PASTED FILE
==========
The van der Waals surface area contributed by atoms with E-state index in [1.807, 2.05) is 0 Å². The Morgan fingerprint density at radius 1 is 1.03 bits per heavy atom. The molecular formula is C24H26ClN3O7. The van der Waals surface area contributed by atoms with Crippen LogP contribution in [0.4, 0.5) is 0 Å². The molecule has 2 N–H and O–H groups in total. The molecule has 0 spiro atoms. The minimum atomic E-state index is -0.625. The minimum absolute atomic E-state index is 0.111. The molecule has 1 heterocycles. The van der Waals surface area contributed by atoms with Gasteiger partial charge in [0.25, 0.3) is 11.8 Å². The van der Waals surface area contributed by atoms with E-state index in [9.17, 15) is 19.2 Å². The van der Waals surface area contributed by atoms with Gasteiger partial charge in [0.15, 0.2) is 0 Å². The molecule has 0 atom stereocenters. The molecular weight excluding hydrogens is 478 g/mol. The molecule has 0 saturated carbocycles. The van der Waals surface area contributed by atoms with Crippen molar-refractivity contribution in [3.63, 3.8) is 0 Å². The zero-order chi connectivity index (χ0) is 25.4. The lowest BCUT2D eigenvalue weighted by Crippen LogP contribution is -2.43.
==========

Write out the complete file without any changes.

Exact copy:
The van der Waals surface area contributed by atoms with E-state index in [1.807, 2.05) is 0 Å². The Morgan fingerprint density at radius 1 is 1.03 bits per heavy atom. The molecular formula is C24H26ClN3O7. The van der Waals surface area contributed by atoms with Crippen LogP contribution in [0.4, 0.5) is 0 Å². The molecule has 2 N–H and O–H groups in total. The molecule has 0 spiro atoms. The minimum atomic E-state index is -0.625. The minimum absolute atomic E-state index is 0.111. The molecule has 1 heterocycles. The van der Waals surface area contributed by atoms with Gasteiger partial charge in [0.25, 0.3) is 11.8 Å². The van der Waals surface area contributed by atoms with E-state index in [9.17, 15) is 19.2 Å². The van der Waals surface area contributed by atoms with Gasteiger partial charge in [0.15, 0.2) is 0 Å². The molecule has 0 atom stereocenters. The molecular weight excluding hydrogens is 478 g/mol. The molecule has 0 saturated carbocycles. The van der Waals surface area contributed by atoms with Crippen molar-refractivity contribution in [3.63, 3.8) is 0 Å². The zero-order chi connectivity index (χ0) is 25.4. The lowest BCUT2D eigenvalue weighted by Crippen LogP contribution is -2.43.